Hardiman said the drug violence in black neighborhoods doesn’t happen the way it is portrayed in the media. Although predominantly Latino gangs still battle each other, in the black community gang warfare is a thing of the past. Fighting has gotten to be more one-on-one and no one’s in enough of a leadership position to coordinate big gang battles, Hardiman said. “You’ve got [Gangster Disciples] working with Vice Lords. You’ve got all kinds of mix-ups in the [black] community.”

But other issues can also lead to violence, including more routine misunderstandings, perceived slights and women.

“Some guys just like being gladiators,” said Hardiman. He recalled a shooting involving two men from different gangs that had nothing to do with their gang affiliations and was, in fact, a fight over a parking space. “Is that a gang war?” he asked.

John Hagedorn, a gang researcher and criminal justice professor at the Univeristy of Illinois at Chicago, says demolishing more high-rises will push drug dealers out to other neighborhoods and force them “to carve out turf and contest with other gangs.” (Photo by Mary Hanlon)

Hardiman’s approach with the young men who threatened his relative is the style that has become CeaseFire’s trademark. Every evening, 70 outreach workers, many of them former gang members, hit the streets to work with approximately 850 young men the workers have identified as violent, angry, possibly involved in the drug trade and potentially willing to solve conflicts with guns.

The workers take their message directly to the people involved. “We don’t preach to these guys,” Hardiman said. “I don’t say, ‘You’ve got to stop selling drugs.’ –¦ If you’re in a gang, you’re in a gang. It doesn’t mean you have to be violent.”

Dr. Gary Slutkin, the physician who runs CeaseFire, claims his organization has helped keep the city’s homicide rate in check. In 2003, police beat 1413 in Logan Square, torn by gang warfare, led all beats in the city with 10 homicides, according to a special report on homicides by the Chicago Tribune. Throughout the year, CeaseFire had two full-time and two part-time workers in beat 1413. This year, the organization boosted that number to 10 full-time workers, and beat 1413 made it through the first half of 2004 without a single killing.

In addition, Hardiman said, the organization has helped defuse 32 conflicts this year that could have led to homicides. But, in the Gresham police district, which includes the Chatham and Auburn-Gresham community areas, there were 22 murders during the first six months of 2004, compared with 29 murders there in all of 2003. The surge happened even while eight CeaseFire workers were assigned to the district.

Hagedorn, of the UIC, remains skeptical that the initiative can lower the city’s homicide rate in the long term. Just like policing efforts, CeaseFire does not address the underlying causes of violence, he said.

Hagedorn constantly points to Chicago’s need for affordable housing, saying it can’t be a coincidence that cities with high homicide rates tend to be older, poorer and more segregated. During the ’90s, New York City poured $1 billion into affordable housing in the South Bronx, its most devastated area, and saw its homicide rate drop dramatically.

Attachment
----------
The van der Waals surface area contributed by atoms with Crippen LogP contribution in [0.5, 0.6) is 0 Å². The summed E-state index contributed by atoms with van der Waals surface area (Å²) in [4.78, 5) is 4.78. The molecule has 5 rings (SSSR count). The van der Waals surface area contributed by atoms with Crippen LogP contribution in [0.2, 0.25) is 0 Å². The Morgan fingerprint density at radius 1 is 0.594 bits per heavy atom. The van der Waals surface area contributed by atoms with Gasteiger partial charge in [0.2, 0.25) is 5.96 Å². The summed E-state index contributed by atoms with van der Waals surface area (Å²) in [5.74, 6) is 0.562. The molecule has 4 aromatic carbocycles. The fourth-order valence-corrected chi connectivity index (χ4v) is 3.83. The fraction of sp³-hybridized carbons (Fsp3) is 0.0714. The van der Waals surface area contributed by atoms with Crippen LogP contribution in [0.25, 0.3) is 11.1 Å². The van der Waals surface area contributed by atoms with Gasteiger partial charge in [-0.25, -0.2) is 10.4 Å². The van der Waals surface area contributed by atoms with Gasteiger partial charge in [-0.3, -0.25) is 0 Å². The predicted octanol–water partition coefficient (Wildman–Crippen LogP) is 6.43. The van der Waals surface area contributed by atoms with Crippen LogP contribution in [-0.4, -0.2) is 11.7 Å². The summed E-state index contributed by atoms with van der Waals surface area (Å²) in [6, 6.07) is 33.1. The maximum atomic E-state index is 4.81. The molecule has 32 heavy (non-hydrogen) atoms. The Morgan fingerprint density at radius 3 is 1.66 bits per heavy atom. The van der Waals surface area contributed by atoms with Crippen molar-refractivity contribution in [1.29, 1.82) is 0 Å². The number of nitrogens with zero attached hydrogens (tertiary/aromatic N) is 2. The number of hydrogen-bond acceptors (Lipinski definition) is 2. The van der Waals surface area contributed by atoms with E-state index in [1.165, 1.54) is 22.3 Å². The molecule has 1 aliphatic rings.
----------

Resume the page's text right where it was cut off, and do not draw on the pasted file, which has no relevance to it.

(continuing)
“The South Bronx looks different now,” Hagedorn said. But “you don’t see the massive investment in regular people’s future” in Chicago. In addition, he believes that drug dealing doesn’t have to be violent. He notes that illegal drugs are found at equal levels in the suburbs and wealthier communities, in which drug dealing tends to operate through friendships and other informal contacts. The police presence in public housing and poor neighborhoods adds to the pressure. In the suburbs, little police pressure is around, so no security or lookouts are needed, and, above all, there’s no turf to fight over.

Hagedorn hopes the police can occasionally drop their pursuit of dealers and help settle conflicts.

Police have tried in some areas.

Harold “Noonie” Ward, a former gang leader on the far South Side who grew up in the Altgeld Gardens public housing development, said he “dropped his flag,” or left his street gang, in the early 1990s, but was approached last summer by neighborhood police officers about helping to negotiate an end to a flare-up of violence. He said several older gang members imprisoned in the ’80s were recently released from prison and wanted to settle old scores in Altgeld Gardens. But he told the cops, “I don’t have no juice” with the younger members and couldn’t help.

“They’d have to deal with it themselves,” said Ward, a businessman who lost bids for alderman in 2003 and state representative this spring, but won a majority of the votes in the four precincts that include Altgeld Gardens. “I’m not opening up another can of worms.”

Still, it is possible that a cooling-out process is happening in select areas of Chicago. Gail Singleton, the president of the Local Advisory Council at the Dearborn Homes on the near South Side, said her development has calmed down in recent years. “The guys haven’t been as violent,” Singleton explained.

In 2001, there were 19 arrests in Dearborn for either aggravated battery or aggravated assault and battery with a handgun, police records show. In 2003, there were eight.

But dealing hasn’t stopped, residents say. “In my building, it used to be every once in a while. Now it seems to be every single day,” said Cynthia Bridges, a Dearborn resident originally from the Taylor development.

And Singleton has some concerns about the future.

“The older guys have a sense of responsibility,” she said, referring to gang members mostly in their 20s. But lately she’s noticed that “the younger faction is kind of picking it up.”

That’s why the 33-year-old 5th District police officer isn’t sure peace agreements between dealers will reduce violence. “The people on the street do not have enough respect for the police, themselves, or their gang leader,” he said. “They’ll make [peace], but as soon as they get back on the block, and little Ray Ray steps on somebody’s foot, you’ve got another fight.”

Contributing: Brandon Davis, Brandi M. Green, Scott Krischke and Jessica Young helped research this article.